Nigel Vella, a former Labour spokesman who until last week was the Prime Minister’s Deputy Head of Communications resigned following revelations by The Shift.
Last week, The Shift disclosed that Vella held two different positions of trust within the same government, potentially receiving double remuneration for his communications job at the OPM, amounting to some €80,000 from taxpayer funds.
Apart from his position of trust as Deputy Head of Communications at the OPM, a position which is not even permitted according to the government’s manual for the recruitment of private secretariats by Ministers, he was also put on the payroll of the Gozo Ministry as a full time advisor on communications – another position of trust.
Sources close to the government have told The Shift that the Prime Minister was ‘fuming with anger’ over these revelations since his senior officials, including Principal Permanent Secretary Mario Cutajar, had not made him aware of this conflicting and abusive situation.
Both the Prime Minister and Vella had refused to reply to questions by The Shift over the issue despite repeated emails and reminders sent over the last four weeks.
Parliament redacts Vella’s name from list of consultants
The Shift noticed that the names on list of consultants to the Gozo Ministry, which had been tabled in parliament, and which included Vella’s name was later redacted – a move that is unprecedented.
Vella’s name was censored after The Shift sent its questions to the Prime Minister. The Shift can reveal this only thanks to screenshots saved before the redaction.
Asked for an explanation, a spokesman for Speaker Anglu Farrugia said that this was due to “data protection” concerns.
“Parliament is trying not to publish online personal information such as names and identity card numbers. Each redaction is approved by the Speaker. The Office of the Speaker started adopting this position after the Office of the Data Protection Commissioner informed us that when publishing such data online, we would be in breach of Data Protection legislation.”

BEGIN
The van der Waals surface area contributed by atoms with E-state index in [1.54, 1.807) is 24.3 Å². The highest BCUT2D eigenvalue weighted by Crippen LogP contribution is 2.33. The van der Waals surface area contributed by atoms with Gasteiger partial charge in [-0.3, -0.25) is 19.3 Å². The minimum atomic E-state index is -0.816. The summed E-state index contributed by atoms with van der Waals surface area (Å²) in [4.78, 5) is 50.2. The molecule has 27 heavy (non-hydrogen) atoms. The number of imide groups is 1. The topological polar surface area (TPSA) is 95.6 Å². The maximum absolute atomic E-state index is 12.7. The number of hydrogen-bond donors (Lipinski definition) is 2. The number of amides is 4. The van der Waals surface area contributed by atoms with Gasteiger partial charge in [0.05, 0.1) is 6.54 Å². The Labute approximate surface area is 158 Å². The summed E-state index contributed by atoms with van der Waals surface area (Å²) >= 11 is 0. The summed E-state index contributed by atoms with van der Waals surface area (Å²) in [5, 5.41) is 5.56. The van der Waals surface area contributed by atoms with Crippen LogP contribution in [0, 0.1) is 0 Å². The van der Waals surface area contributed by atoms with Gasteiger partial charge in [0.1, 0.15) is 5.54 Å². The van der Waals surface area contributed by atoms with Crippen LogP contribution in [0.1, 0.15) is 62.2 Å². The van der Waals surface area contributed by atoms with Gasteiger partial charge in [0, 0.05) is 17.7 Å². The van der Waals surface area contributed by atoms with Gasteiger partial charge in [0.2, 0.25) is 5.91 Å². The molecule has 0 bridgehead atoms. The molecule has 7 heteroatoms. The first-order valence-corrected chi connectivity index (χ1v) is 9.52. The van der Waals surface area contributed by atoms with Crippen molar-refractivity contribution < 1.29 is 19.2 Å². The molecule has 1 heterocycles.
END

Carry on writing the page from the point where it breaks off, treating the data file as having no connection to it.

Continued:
Yet this was the first time this new ‘policy’ – not found in the Standing Orders – has been used, and its implementation happens to coincide with questions sent by The Shift to the OPM regarding Vella.
Legal experts have expressed doubts about whether the ‘policy’ established by the Speaker has any basis in law: “It is reasonable that personal information such as ID card numbers or addresses are not put online. However, the decision of redacting names of consultants, paid by taxpayers, is not on and is not correct even in view if the same data protection laws.”
It is not yet known whether Vella has also resigned from his Gozo Ministry consultancy, paid at an extra €40,000. Yet he’s expected to take up a position with the OPM’s former Head of Communications, Kurt Farrugia, at Malta Enterprise.
Farrugia too was given a lucrative position at the state agency, without a call and despite his lack of experience in the sector, and put on a remuneration package of €130,000 a year, excluding perks.
Malta Enterprise already employs Anthony David Gatt – another former Labour TV employee – in its communications department.